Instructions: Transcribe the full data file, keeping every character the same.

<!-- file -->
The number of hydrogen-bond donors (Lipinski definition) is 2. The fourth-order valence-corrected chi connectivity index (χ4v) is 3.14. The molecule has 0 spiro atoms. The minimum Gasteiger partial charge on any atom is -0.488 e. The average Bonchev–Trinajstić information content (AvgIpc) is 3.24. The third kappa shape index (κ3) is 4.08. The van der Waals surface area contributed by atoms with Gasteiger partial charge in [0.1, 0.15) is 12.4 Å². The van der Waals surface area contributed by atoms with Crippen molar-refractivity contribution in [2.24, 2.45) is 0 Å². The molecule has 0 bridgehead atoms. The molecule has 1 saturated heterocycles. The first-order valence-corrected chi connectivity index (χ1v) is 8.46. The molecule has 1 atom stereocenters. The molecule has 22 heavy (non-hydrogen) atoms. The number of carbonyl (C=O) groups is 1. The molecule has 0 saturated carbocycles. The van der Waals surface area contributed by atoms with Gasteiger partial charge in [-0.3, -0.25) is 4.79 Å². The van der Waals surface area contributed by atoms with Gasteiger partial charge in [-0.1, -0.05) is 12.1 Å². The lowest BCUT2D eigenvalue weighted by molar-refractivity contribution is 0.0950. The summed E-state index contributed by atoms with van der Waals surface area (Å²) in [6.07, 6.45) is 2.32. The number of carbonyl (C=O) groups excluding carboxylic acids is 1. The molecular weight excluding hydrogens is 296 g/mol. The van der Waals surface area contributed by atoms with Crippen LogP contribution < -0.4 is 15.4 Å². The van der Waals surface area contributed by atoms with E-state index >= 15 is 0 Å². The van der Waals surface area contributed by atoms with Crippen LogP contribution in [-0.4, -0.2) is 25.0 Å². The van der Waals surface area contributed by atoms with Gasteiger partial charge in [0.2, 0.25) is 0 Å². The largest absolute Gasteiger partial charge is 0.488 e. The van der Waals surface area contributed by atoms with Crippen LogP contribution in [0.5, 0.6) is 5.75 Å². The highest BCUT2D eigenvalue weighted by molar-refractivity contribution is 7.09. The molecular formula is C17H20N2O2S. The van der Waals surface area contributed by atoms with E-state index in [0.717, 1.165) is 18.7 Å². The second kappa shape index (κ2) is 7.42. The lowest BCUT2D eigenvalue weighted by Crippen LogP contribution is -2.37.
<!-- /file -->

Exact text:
The number of hydrogen-bond donors (Lipinski definition) is 2. The fourth-order valence-corrected chi connectivity index (χ4v) is 3.14. The molecule has 0 spiro atoms. The minimum Gasteiger partial charge on any atom is -0.488 e. The average Bonchev–Trinajstić information content (AvgIpc) is 3.24. The third kappa shape index (κ3) is 4.08. The van der Waals surface area contributed by atoms with Gasteiger partial charge in [0.1, 0.15) is 12.4 Å². The van der Waals surface area contributed by atoms with Crippen molar-refractivity contribution in [2.24, 2.45) is 0 Å². The molecule has 0 bridgehead atoms. The molecule has 1 saturated heterocycles. The first-order valence-corrected chi connectivity index (χ1v) is 8.46. The molecule has 1 atom stereocenters. The molecule has 22 heavy (non-hydrogen) atoms. The number of carbonyl (C=O) groups is 1. The molecule has 0 saturated carbocycles. The van der Waals surface area contributed by atoms with Gasteiger partial charge in [-0.3, -0.25) is 4.79 Å². The van der Waals surface area contributed by atoms with Gasteiger partial charge in [-0.1, -0.05) is 12.1 Å². The lowest BCUT2D eigenvalue weighted by molar-refractivity contribution is 0.0950. The summed E-state index contributed by atoms with van der Waals surface area (Å²) in [6.07, 6.45) is 2.32. The number of carbonyl (C=O) groups excluding carboxylic acids is 1. The molecular weight excluding hydrogens is 296 g/mol. The van der Waals surface area contributed by atoms with Crippen LogP contribution < -0.4 is 15.4 Å². The van der Waals surface area contributed by atoms with E-state index >= 15 is 0 Å². The van der Waals surface area contributed by atoms with Crippen LogP contribution in [-0.4, -0.2) is 25.0 Å². The van der Waals surface area contributed by atoms with Gasteiger partial charge in [0.2, 0.25) is 0 Å². The largest absolute Gasteiger partial charge is 0.488 e. The van der Waals surface area contributed by atoms with Crippen LogP contribution in [0.5, 0.6) is 5.75 Å². The highest BCUT2D eigenvalue weighted by molar-refractivity contribution is 7.09. The molecular formula is C17H20N2O2S. The van der Waals surface area contributed by atoms with E-state index in [0.717, 1.165) is 18.7 Å². The second kappa shape index (κ2) is 7.42. The lowest BCUT2D eigenvalue weighted by Crippen LogP contribution is -2.37.